An investigation of the perspectives on language proficiency of teachers, learners and supervisors within Workplace English Language and Literacy classes (AMES, NSW) and teacher practices relating to spoken and written language development within these classes

Publication Type:
Thesis
Issue Date:
1993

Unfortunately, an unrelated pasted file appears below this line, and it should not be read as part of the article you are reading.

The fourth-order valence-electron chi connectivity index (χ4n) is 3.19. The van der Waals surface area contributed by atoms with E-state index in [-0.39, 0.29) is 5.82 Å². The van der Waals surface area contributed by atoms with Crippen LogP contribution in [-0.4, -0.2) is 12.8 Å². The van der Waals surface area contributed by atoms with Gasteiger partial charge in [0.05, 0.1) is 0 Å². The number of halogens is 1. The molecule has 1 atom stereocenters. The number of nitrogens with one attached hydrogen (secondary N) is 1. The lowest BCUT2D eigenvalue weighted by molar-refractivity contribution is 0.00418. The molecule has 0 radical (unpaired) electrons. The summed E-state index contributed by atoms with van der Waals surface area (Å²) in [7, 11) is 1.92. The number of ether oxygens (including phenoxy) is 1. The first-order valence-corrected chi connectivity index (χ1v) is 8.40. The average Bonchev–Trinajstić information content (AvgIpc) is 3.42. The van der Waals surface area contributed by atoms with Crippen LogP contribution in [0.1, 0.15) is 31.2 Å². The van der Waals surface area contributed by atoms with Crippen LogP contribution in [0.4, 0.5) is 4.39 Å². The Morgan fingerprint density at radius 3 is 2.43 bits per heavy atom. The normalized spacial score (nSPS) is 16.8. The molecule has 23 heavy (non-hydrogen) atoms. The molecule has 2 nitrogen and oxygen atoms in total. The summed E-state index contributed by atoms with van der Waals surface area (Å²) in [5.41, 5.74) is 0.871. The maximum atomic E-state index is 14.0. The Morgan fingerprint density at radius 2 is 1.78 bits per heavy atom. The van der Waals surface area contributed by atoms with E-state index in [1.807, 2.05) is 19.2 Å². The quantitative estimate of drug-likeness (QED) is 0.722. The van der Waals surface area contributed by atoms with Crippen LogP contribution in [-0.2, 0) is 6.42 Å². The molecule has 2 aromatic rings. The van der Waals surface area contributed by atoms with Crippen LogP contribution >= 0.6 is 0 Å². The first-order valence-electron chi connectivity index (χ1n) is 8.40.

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This research has investigated two related questions: i) the way adult English as a second language teachers, workplace supervisors and English language learners talk about language proficiency in the workplace and what their expectations of language improvement are, and ii) how teachers teach English as a second language in workplace classes, and how their practices are grounded in current or traditional language acquisition theories or language development models and therefore how they foreground some aspects of language more than others. The 'problem' in the research was to explore the extent to which second language teachers, workplace supervisors and English language learners 'spoke the same language about language'. If there were differences in perceptions about language across the groups and if teachers themselves approached language differently from each other, to what extent might their practices satisfy learners and workplace supervisors in an educational climate of increased accountability? Four workplace English language and literacy classes were observed, recorded and analysed. The conversational data in the classes was used to illustrate what teachers were saying about language, what language proficiency models their metalanguage derived from and how this related to what they had said they believed about language and language learning. Teachers beliefs about language were surveyed in a separate research questionnaire and their course reports and classroom materials were also used to establish their theoretical underpinnings. Twenty-four workplace supervisors of the learners concerned were observed and recorded during teacher/supervisor meetings or sent questionnaires to ascertain their views on the learners and what they expected in terms of language performance and improvement from the learners. Thirty one learners from the four classes were interviewed or sent questionnaires about their views of their own language proficiency. The findings of the research indicated that as a result of certain factors, including professional training, previous language education background and possibly cultural expectations, English as a second language teachers, workplace supervisors and learners did not share the same concepts, understanding and expectations of the language abilities of non-English speaking workers in the workplace. Comparisons of the four teachers' practices indicated a range of teaching approaches which were all noticeably linked to their organisational and theoretical training and incorporated aspects of several current and traditional pedagogical practices. All four teachers were able to articulate their approaches to language learning and beliefs about what are the significant components of communication which were consistently and obviously reflected in their practice. The satisfying of stakeholder needs - learners and supervisors - by teacher practices was found not to be an issue because of the complexity of the expectations as well as the group behaviour of adult learners in workplace classes. However a framework for supplementing the theoretical and practical 'biases' by teachers was proposed to close any gaps which may result from idiosyncratic approaches. Recommendations are made that teachers be assisted to understand their practice through action research, increase their theoretical knowledge in language proficiency and assessment and translate their professional expertise into an intelligible format for workplace stakeholders.
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